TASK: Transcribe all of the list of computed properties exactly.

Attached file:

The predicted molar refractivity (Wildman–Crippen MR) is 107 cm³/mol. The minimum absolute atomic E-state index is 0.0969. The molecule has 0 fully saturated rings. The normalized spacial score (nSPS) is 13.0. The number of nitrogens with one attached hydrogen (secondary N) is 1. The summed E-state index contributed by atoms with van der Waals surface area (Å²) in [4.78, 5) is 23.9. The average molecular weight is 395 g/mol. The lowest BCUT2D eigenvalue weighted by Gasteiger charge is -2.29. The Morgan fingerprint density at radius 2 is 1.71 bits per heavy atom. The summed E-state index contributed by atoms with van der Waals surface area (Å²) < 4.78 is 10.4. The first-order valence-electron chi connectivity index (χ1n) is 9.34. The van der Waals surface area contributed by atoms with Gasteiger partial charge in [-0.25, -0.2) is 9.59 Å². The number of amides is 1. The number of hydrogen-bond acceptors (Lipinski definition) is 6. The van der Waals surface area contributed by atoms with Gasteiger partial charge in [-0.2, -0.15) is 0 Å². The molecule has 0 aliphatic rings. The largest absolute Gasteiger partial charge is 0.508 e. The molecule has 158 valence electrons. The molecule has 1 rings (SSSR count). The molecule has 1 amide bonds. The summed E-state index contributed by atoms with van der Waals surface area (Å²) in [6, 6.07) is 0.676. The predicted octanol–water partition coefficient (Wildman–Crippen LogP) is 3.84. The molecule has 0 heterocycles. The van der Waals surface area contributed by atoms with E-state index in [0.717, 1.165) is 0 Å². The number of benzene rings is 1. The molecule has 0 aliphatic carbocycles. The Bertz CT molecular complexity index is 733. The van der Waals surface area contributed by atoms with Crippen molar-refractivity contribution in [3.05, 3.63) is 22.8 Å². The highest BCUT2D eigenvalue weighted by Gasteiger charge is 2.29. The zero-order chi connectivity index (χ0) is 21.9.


The predicted molar refractivity (Wildman–Crippen MR) is 107 cm³/mol. The minimum absolute atomic E-state index is 0.0969. The molecule has 0 fully saturated rings. The normalized spacial score (nSPS) is 13.0. The number of nitrogens with one attached hydrogen (secondary N) is 1. The summed E-state index contributed by atoms with van der Waals surface area (Å²) in [4.78, 5) is 23.9. The average molecular weight is 395 g/mol. The lowest BCUT2D eigenvalue weighted by Gasteiger charge is -2.29. The Morgan fingerprint density at radius 2 is 1.71 bits per heavy atom. The summed E-state index contributed by atoms with van der Waals surface area (Å²) < 4.78 is 10.4. The first-order valence-electron chi connectivity index (χ1n) is 9.34. The van der Waals surface area contributed by atoms with Gasteiger partial charge in [-0.25, -0.2) is 9.59 Å². The number of amides is 1. The number of hydrogen-bond acceptors (Lipinski definition) is 6. The van der Waals surface area contributed by atoms with Gasteiger partial charge in [-0.2, -0.15) is 0 Å². The molecule has 0 aliphatic rings. The largest absolute Gasteiger partial charge is 0.508 e. The molecule has 158 valence electrons. The molecule has 1 rings (SSSR count). The molecule has 1 amide bonds. The summed E-state index contributed by atoms with van der Waals surface area (Å²) in [6, 6.07) is 0.676. The predicted octanol–water partition coefficient (Wildman–Crippen LogP) is 3.84. The molecule has 0 heterocycles. The van der Waals surface area contributed by atoms with E-state index in [0.717, 1.165) is 0 Å². The number of benzene rings is 1. The molecule has 0 aliphatic carbocycles. The Bertz CT molecular complexity index is 733. The van der Waals surface area contributed by atoms with Crippen molar-refractivity contribution in [3.05, 3.63) is 22.8 Å². The highest BCUT2D eigenvalue weighted by Gasteiger charge is 2.29. The zero-order chi connectivity index (χ0) is 21.9.